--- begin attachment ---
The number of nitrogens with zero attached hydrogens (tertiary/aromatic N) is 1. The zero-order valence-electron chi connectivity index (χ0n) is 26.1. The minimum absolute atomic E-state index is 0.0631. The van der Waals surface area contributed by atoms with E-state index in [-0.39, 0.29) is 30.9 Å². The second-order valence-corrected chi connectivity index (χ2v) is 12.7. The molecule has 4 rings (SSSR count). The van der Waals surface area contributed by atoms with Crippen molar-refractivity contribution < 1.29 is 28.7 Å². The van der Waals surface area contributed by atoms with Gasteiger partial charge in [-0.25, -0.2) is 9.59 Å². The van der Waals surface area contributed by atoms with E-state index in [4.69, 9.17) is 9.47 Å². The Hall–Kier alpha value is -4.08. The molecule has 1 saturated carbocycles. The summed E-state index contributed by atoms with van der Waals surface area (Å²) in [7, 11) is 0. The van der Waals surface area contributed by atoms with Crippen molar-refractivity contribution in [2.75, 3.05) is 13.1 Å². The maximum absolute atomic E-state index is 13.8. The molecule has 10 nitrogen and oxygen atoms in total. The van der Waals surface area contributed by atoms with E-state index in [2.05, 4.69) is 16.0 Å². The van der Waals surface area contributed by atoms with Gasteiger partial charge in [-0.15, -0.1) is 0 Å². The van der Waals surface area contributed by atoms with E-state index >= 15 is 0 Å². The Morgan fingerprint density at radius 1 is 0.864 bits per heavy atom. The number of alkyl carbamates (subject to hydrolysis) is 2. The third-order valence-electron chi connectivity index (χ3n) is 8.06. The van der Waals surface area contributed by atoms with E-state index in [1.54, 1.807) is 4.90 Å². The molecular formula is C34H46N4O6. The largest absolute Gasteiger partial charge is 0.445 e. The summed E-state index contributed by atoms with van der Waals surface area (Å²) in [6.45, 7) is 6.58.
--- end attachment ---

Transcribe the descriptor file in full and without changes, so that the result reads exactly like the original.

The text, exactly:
The number of nitrogens with zero attached hydrogens (tertiary/aromatic N) is 1. The zero-order valence-electron chi connectivity index (χ0n) is 26.1. The minimum absolute atomic E-state index is 0.0631. The van der Waals surface area contributed by atoms with E-state index in [-0.39, 0.29) is 30.9 Å². The second-order valence-corrected chi connectivity index (χ2v) is 12.7. The molecule has 4 rings (SSSR count). The van der Waals surface area contributed by atoms with Crippen molar-refractivity contribution < 1.29 is 28.7 Å². The van der Waals surface area contributed by atoms with Gasteiger partial charge in [-0.25, -0.2) is 9.59 Å². The van der Waals surface area contributed by atoms with E-state index in [4.69, 9.17) is 9.47 Å². The Hall–Kier alpha value is -4.08. The molecule has 1 saturated carbocycles. The summed E-state index contributed by atoms with van der Waals surface area (Å²) in [7, 11) is 0. The van der Waals surface area contributed by atoms with Crippen molar-refractivity contribution in [2.75, 3.05) is 13.1 Å². The maximum absolute atomic E-state index is 13.8. The molecule has 10 nitrogen and oxygen atoms in total. The van der Waals surface area contributed by atoms with E-state index in [2.05, 4.69) is 16.0 Å². The van der Waals surface area contributed by atoms with Gasteiger partial charge in [-0.15, -0.1) is 0 Å². The van der Waals surface area contributed by atoms with E-state index >= 15 is 0 Å². The Morgan fingerprint density at radius 1 is 0.864 bits per heavy atom. The number of alkyl carbamates (subject to hydrolysis) is 2. The third-order valence-electron chi connectivity index (χ3n) is 8.06. The van der Waals surface area contributed by atoms with E-state index in [1.54, 1.807) is 4.90 Å². The molecular formula is C34H46N4O6. The largest absolute Gasteiger partial charge is 0.445 e. The summed E-state index contributed by atoms with van der Waals surface area (Å²) in [6.45, 7) is 6.58.